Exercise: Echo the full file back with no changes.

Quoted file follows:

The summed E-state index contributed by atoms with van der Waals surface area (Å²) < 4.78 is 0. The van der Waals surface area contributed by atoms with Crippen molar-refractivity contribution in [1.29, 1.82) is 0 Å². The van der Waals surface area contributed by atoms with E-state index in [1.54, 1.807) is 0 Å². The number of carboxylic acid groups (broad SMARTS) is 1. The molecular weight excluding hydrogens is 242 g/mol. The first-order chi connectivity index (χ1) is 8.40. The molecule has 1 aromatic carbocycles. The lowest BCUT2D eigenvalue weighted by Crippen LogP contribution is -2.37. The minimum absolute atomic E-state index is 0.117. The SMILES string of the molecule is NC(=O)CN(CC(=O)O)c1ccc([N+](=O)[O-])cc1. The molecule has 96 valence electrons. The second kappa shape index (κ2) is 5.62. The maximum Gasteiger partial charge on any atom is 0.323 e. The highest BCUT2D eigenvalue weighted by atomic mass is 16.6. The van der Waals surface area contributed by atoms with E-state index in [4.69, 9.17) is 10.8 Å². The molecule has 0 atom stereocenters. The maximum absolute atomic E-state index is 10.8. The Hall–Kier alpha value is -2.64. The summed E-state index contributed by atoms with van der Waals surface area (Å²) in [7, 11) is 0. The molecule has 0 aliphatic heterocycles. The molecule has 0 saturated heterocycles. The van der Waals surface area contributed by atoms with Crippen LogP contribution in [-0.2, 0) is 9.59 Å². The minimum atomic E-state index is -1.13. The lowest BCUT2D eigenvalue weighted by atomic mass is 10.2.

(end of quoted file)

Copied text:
The summed E-state index contributed by atoms with van der Waals surface area (Å²) < 4.78 is 0. The van der Waals surface area contributed by atoms with Crippen molar-refractivity contribution in [1.29, 1.82) is 0 Å². The van der Waals surface area contributed by atoms with E-state index in [1.54, 1.807) is 0 Å². The number of carboxylic acid groups (broad SMARTS) is 1. The molecular weight excluding hydrogens is 242 g/mol. The first-order chi connectivity index (χ1) is 8.40. The molecule has 1 aromatic carbocycles. The lowest BCUT2D eigenvalue weighted by Crippen LogP contribution is -2.37. The minimum absolute atomic E-state index is 0.117. The SMILES string of the molecule is NC(=O)CN(CC(=O)O)c1ccc([N+](=O)[O-])cc1. The molecule has 96 valence electrons. The second kappa shape index (κ2) is 5.62. The maximum Gasteiger partial charge on any atom is 0.323 e. The highest BCUT2D eigenvalue weighted by atomic mass is 16.6. The van der Waals surface area contributed by atoms with E-state index in [4.69, 9.17) is 10.8 Å². The molecule has 0 atom stereocenters. The maximum absolute atomic E-state index is 10.8. The Hall–Kier alpha value is -2.64. The summed E-state index contributed by atoms with van der Waals surface area (Å²) in [7, 11) is 0. The molecule has 0 aliphatic heterocycles. The molecule has 0 saturated heterocycles. The van der Waals surface area contributed by atoms with Crippen LogP contribution in [-0.2, 0) is 9.59 Å². The minimum atomic E-state index is -1.13. The lowest BCUT2D eigenvalue weighted by atomic mass is 10.2.